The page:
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Intel Hardware

Intel Bay Trail Brings New Architecture and Performance To Atom 68

Posted by Unknown Lamer
from the small-cpus-are-so-cute dept.
Vigile writes "Today at the Intel Developer Forum in San Francisco, the company officially released the Atom Z3000 series of SoCs (Bay Trail) based on the Silvermont architecture. Unlike previous Atom designs, the Z3000 and Silvermont is a completely re-architected product from the ground up and is no longer based on legacy processors. Changes include a move to an out-of-order x86 architecture with drastically improved single threaded performance but the removal of Intel's HyperThreading technology. Dual-core modules with 1MB of shared cache can be paired up to create a quad-core SoC that also includes upgraded graphics design. Intel is no longer depending on PowerVR for a GPU and has integrated a 4 EU (execution unit) Intel HD Graphics design that is very similar to the one used in Ivy Bridge. As a result, as tested at PC Perspective in both Windows 8.1 and Android 4.2.2, the Bay Trail part is as much as 4x faster in single threaded tasks and 3.5x faster in gaming and graphics. Power consumption remains nearly the same as it did with Clover Trail (Atom Z2760) but with improved power gating and support for Connected Standby, Intel's new Atom looks and feels completely different than any before it." MojoKid notes that Intel also announced an "open" SoC architecture (where open involves you giving Intel tons of money).
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Intel Bay Trail Brings New Architecture and Performance To Atom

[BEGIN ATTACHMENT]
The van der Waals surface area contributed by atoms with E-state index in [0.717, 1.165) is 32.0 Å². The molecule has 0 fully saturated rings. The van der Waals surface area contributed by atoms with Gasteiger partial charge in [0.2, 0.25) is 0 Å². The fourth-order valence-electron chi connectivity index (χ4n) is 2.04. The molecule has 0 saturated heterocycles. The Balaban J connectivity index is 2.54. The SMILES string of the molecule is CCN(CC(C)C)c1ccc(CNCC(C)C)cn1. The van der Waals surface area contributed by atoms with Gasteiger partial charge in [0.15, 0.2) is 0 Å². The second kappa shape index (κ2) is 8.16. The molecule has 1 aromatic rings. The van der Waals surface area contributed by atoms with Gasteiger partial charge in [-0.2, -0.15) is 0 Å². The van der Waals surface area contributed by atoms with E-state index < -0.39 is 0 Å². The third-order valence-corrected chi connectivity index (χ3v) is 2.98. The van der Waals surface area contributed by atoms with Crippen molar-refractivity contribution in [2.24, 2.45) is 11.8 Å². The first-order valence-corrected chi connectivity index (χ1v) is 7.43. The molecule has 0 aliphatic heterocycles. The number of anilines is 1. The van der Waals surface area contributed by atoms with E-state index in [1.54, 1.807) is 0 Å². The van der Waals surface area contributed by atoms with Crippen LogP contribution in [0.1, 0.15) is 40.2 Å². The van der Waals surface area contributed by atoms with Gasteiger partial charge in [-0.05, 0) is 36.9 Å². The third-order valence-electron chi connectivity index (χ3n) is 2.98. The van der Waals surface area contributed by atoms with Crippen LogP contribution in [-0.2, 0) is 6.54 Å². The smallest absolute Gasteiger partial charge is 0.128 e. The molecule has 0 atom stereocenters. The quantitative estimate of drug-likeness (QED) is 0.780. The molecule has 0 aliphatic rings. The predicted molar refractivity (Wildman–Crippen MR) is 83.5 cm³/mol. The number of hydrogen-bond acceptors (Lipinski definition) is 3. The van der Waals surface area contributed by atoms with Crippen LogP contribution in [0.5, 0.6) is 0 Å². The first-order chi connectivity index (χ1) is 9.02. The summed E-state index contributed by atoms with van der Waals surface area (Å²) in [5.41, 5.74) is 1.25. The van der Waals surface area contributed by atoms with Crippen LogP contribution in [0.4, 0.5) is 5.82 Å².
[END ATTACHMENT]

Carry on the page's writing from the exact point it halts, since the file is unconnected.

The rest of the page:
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  • by Anonymous Coward

    This chip family is Intel's first real answer to arm SoCs. I look forward to seeing devices that feature it. Supposedly it will enable sub-100 dollar windows 8 tablets. (Well, excluding the win8 license probably. MS- You have a problem when your OS costs 2x more than the hardware itself.) - I'd love to pick up a 99 dollar tablet and see what I can do with a linux distro. I'd also love to see some ultra-small low cost SoC based boards. (Atomberry pi anyone?)

    The x86 android port is supposed to be pretty damn

    • by hairyfeet (841228) <bassbeast1968&gmail,com> on Wednesday September 11, 2013 @01:51PM (#44821171) Journal

      But how does it compare to the AMD Bobcats and Jaguars? To me THAT is the question. I have built many a system around the Bobcat and its pretty damned nice, more than powerful enough to replace the aging P4s in office environments while taking less power under load for the entire system than your average P4 idles at, great for netbooks, even low power servers, and the Jaguars are powerful enough that they are the chip of the Xbox N and PS4 while supposedly using little more than the Bobcats.

      Every system with an Atom chip that has came into the shop...sigh...the words "mediocre" and "weak" instantly come to mind. AMD was able to boost their Bobcat by pairing it with a powerful GCN GPU and splitting the load, but lets face it Intel has never been great at GPU design so you ended up with a weak sauce CPU tied to a weak sauce GPU and that equals just painful to use.

      So while I'll be happy to give 'em a spin if any ever walk through my door unless someone can show me some real world tests, NOT benchmarks because as we have seen the "Intel Cripple Compiler" makes any benchmark that doesn't announce which compiler they use suspect at best, I'll have to tell my customers to avoid Atoms, if they want Intel the i3s are ULV and at least have good performance.

      • Re: (Score:3, Informative)

        by Anonymous Coward